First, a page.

Courtesy of EarthSky
A Clear Voice for Science
It is lucky the moon and planet Venus rank as the second- and third-brightest celestial bodies after the sun. Otherwise, we would have little chance of catching either object in the glow of morning twilight tomorrow (Thursday morning, November 4).
The moon will be the easier of the two worlds to see. Given a clear sky and an unobstructed eastern horizon, people everywhere around the word should be able to spot the thin waning crescent moon an hour or more before sunrise.
Everywhere around the world, Venus rises after the moon. Although Venus rises some 40 to 45 minutes before the sun from most places worldwide, far northern latitudes suffer a disadvantage because Venus stays so close to the horizon. The tropical and southern temperate latitudes see Venus higher in the sky. At our mid-northern latitudes, Venus may be high enough in the sky to see 30 or so minutes before sunup. It will be a challenge, though, and we may need binoculars to do it.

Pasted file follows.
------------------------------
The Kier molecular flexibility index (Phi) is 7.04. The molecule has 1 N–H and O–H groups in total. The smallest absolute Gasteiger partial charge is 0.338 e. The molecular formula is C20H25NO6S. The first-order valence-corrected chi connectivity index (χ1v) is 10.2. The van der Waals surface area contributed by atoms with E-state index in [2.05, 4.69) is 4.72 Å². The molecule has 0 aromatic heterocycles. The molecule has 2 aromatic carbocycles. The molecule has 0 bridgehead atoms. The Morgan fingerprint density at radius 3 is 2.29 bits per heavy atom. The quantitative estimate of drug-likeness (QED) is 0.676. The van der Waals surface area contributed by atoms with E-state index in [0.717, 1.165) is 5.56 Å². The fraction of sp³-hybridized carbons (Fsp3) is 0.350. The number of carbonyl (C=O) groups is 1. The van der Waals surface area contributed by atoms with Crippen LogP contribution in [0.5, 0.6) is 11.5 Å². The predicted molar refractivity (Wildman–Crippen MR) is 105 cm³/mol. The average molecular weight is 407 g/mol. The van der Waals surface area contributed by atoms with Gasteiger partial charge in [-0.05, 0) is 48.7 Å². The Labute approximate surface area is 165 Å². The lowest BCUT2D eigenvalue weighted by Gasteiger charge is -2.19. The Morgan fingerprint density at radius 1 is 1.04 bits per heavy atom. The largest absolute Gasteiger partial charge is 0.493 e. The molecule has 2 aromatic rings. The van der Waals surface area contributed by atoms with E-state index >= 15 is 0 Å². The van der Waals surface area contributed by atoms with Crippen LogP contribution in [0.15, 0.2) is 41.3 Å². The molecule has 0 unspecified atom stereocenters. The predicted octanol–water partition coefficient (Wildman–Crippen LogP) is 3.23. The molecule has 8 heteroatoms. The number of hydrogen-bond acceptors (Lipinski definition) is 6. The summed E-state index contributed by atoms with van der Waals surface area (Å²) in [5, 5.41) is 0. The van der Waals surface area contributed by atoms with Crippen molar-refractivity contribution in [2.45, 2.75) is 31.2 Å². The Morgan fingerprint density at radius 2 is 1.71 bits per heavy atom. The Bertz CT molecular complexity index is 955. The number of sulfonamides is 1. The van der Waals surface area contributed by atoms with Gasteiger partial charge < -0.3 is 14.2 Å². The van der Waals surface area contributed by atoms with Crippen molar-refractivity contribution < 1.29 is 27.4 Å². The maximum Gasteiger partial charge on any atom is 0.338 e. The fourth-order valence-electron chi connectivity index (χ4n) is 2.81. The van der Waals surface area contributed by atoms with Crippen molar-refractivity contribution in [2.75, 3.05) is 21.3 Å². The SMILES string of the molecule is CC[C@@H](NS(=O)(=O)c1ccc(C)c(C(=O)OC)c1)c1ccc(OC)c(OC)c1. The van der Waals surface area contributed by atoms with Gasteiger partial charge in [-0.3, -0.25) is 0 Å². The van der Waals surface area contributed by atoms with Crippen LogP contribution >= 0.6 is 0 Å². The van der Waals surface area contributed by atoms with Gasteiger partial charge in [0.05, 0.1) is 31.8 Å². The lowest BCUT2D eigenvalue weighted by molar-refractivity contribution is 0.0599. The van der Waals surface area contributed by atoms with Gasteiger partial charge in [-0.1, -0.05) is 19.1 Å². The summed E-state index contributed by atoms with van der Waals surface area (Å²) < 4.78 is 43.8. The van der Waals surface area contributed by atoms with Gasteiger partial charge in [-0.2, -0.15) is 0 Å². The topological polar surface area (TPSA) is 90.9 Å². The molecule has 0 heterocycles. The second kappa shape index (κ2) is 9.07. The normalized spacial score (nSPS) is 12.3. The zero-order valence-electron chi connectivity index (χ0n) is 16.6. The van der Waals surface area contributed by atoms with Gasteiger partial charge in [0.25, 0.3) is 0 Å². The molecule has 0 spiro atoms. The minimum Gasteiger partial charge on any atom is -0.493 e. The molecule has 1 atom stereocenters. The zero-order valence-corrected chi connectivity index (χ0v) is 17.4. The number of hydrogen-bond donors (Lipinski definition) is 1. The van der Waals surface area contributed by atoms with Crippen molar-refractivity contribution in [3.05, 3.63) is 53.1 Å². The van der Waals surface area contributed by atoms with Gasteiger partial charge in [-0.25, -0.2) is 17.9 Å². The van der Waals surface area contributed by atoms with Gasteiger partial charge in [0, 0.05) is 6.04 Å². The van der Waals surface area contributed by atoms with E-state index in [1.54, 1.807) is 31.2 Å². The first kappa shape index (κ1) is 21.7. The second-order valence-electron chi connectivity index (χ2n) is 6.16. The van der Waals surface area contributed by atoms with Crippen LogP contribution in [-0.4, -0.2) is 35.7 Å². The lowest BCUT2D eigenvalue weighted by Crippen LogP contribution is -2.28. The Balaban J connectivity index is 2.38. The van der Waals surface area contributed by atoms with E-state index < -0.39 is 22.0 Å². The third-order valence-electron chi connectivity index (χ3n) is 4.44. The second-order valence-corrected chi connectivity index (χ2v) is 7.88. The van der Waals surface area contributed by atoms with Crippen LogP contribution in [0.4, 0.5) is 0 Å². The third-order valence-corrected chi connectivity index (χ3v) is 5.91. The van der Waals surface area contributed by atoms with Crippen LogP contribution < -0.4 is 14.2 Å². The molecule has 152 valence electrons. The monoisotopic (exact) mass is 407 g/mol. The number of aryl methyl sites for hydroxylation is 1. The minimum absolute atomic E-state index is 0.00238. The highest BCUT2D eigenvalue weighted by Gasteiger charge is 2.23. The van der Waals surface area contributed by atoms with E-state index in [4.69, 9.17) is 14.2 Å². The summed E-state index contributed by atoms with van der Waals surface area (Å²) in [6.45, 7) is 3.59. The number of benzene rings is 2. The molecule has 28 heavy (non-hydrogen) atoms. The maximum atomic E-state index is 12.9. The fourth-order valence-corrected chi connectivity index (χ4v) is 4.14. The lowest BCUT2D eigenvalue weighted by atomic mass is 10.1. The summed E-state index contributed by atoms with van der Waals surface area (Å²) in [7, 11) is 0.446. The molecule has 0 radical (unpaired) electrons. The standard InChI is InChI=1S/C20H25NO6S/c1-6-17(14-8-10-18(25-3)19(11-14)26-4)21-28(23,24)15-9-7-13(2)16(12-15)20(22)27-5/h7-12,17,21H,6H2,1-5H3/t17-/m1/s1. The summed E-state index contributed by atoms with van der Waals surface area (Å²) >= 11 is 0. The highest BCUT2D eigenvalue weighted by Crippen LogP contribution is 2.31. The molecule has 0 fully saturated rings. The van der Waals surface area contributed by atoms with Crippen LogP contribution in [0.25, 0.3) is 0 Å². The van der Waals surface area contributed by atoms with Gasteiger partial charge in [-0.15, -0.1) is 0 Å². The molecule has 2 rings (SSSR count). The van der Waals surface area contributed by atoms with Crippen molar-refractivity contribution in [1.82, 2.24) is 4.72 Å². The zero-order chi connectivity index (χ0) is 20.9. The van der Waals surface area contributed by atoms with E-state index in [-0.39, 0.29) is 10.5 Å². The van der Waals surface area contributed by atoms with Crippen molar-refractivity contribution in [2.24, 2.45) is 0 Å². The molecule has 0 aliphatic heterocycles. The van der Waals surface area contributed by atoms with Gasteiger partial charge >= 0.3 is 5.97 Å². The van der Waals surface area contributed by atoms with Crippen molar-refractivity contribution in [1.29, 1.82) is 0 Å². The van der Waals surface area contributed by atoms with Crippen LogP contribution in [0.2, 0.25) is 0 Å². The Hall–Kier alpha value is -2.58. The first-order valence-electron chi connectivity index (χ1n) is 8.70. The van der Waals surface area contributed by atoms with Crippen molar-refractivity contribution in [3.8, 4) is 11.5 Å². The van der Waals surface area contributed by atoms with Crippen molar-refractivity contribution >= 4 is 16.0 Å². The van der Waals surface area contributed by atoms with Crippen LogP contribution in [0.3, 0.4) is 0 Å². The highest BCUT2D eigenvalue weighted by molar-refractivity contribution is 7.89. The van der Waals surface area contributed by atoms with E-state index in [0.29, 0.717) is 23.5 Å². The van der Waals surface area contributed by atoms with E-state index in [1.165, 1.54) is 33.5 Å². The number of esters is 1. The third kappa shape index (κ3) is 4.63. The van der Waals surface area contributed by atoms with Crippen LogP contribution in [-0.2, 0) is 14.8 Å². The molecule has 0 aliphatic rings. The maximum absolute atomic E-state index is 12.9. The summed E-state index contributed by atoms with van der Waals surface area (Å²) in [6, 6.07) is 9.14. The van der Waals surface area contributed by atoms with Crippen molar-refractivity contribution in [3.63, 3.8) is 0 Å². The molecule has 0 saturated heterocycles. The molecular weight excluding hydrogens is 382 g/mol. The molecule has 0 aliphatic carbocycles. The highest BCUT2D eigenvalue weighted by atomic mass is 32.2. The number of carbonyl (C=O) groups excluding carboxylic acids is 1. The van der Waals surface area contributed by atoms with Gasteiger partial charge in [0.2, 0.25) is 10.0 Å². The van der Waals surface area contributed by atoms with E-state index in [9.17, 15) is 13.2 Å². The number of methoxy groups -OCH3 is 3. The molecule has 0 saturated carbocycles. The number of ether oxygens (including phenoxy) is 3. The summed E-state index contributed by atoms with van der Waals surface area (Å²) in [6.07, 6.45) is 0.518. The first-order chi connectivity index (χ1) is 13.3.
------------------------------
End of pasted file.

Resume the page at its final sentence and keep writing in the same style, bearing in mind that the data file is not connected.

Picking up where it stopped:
Each month, the moon is said to be reborn at new moon – or when the moon passes from the morning to the evening sky. The moon will turn new by around the start of the weekend. Therefore, the old moon will be seen in the east before sunrise on Thursday – and possibly Friday – and in a few days after that, the young moon will first appear in the western evening dusk on Sunday or Monday.
Written by Bruce McClurePrint This Post